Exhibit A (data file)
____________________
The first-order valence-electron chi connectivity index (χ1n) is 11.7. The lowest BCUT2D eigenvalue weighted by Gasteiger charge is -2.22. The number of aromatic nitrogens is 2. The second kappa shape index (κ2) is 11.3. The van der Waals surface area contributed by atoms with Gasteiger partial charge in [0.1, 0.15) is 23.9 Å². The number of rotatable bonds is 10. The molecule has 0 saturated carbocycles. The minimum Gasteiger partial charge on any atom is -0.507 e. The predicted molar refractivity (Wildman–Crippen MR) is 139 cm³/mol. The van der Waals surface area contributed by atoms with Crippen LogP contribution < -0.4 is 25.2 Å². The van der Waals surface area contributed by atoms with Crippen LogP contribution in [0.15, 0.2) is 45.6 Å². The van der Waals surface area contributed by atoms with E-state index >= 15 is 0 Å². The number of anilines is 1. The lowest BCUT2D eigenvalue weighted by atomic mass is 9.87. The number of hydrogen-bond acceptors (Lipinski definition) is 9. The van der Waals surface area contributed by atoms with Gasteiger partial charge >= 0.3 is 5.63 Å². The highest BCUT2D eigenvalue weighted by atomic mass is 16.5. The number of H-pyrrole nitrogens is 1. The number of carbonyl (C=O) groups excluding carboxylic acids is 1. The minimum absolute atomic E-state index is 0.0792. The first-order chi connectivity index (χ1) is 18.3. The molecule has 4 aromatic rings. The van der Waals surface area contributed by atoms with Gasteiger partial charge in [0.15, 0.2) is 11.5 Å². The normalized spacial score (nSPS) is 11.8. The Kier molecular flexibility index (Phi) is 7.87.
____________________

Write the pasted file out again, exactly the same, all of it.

The first-order valence-electron chi connectivity index (χ1n) is 11.7. The lowest BCUT2D eigenvalue weighted by Gasteiger charge is -2.22. The number of aromatic nitrogens is 2. The second kappa shape index (κ2) is 11.3. The van der Waals surface area contributed by atoms with Gasteiger partial charge in [0.1, 0.15) is 23.9 Å². The number of rotatable bonds is 10. The molecule has 0 saturated carbocycles. The minimum Gasteiger partial charge on any atom is -0.507 e. The predicted molar refractivity (Wildman–Crippen MR) is 139 cm³/mol. The van der Waals surface area contributed by atoms with Crippen LogP contribution < -0.4 is 25.2 Å². The van der Waals surface area contributed by atoms with Crippen LogP contribution in [0.15, 0.2) is 45.6 Å². The van der Waals surface area contributed by atoms with E-state index >= 15 is 0 Å². The number of anilines is 1. The lowest BCUT2D eigenvalue weighted by atomic mass is 9.87. The number of hydrogen-bond acceptors (Lipinski definition) is 9. The van der Waals surface area contributed by atoms with Gasteiger partial charge >= 0.3 is 5.63 Å². The highest BCUT2D eigenvalue weighted by atomic mass is 16.5. The number of H-pyrrole nitrogens is 1. The number of carbonyl (C=O) groups excluding carboxylic acids is 1. The minimum absolute atomic E-state index is 0.0792. The first-order chi connectivity index (χ1) is 18.3. The molecule has 4 aromatic rings. The van der Waals surface area contributed by atoms with Gasteiger partial charge in [0.15, 0.2) is 11.5 Å². The normalized spacial score (nSPS) is 11.8. The Kier molecular flexibility index (Phi) is 7.87.